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Roots music

Chasing the Rising Sun The Journey of an American Song Ted Anthony Simon & Schuster: 310 pp., $26

June 17, 2007|Matthew Shaer | Matthew Shaer is an editor at the Christian Science Monitor and a regular contributor to the Boston Globe.

Anthony, knowing this, is forced to take an oblique tack on "House of the Rising Sun." He chooses a mode of journalism that can also be best described as distinctly American: He gets in his car and drives. He visits folklorists, collectors and musicians. He spends about $10,000 on recordings of his song. He crosses Kentucky, Missouri and the Ozarks. He sits with Eric Burdon of the Animals in New Orleans, and he speaks with Pete Seeger, who once recorded "Rising Sun." He visits a karaoke joint in Thailand. He unearths dozens of variations on the song, including a techno-laced version by a "demonic, kilt-wearing, genre-blending musician called Maxim."

Occasionally the detective work pans out. Near the end of "Chasing the Rising Sun," Anthony tracks down the family of Turner, who died at age 48, having given birth to 11 children. At a family gathering in Monroe, Mich., he plays the Lomax recording to Reno Taylor, Georgia's son; Taylor is grateful and moved. Still, he tells Anthony, "I wish she could have benefited more from all of this."

Elsewhere, the drama feels forced. Anthony shuttles between decades and continents, piecing together fragments of the song with little regard for chronological fluency. It would have been more honest to detail the song's historical evolution in order, although it is doubtful that that book would have been half this one's length.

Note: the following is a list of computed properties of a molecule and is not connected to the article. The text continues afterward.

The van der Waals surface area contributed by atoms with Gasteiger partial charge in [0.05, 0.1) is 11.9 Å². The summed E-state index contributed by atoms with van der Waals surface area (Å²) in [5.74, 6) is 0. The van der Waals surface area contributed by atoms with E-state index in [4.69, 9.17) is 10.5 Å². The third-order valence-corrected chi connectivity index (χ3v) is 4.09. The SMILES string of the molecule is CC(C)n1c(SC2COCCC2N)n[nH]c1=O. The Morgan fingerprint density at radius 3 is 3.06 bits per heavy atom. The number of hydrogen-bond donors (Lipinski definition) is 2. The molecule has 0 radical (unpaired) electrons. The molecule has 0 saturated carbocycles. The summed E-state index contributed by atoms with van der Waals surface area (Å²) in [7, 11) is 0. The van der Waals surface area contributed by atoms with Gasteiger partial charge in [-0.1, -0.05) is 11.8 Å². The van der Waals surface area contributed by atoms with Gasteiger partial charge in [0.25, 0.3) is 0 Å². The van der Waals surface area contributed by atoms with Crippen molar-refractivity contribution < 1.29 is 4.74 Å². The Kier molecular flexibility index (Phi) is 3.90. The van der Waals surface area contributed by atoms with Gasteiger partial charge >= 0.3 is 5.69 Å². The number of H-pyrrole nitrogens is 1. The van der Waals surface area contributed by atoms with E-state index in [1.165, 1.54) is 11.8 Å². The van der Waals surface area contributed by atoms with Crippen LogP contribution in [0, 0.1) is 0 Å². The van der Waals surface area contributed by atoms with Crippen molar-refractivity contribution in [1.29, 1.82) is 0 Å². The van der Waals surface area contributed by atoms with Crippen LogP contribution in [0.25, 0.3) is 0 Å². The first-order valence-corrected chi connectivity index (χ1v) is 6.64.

Folk music, Bob Dylan wrote in his 2004 autobiography, is "a reality of a more brilliant dimension." Anthony, who quotes from that passage, is best when he separates himself from questions of pedigree and ownership and focuses on the larger meaning of his song -- that "expression of emotion distilled into spare wording and sound."

In explaining the impact of Woody Guthrie, for instance, Anthony speculates that folk music allows Americans to "think of ourselves in certain narrow ways that fit the national identity we've built for ourselves.... We are stouthearted and vociferous (life, liberty), but also narcissistic (the pursuit of happiness).... And in the end, we carry a streak of the martyr inside us for what we inevitably have to give up." Dylan would approve.

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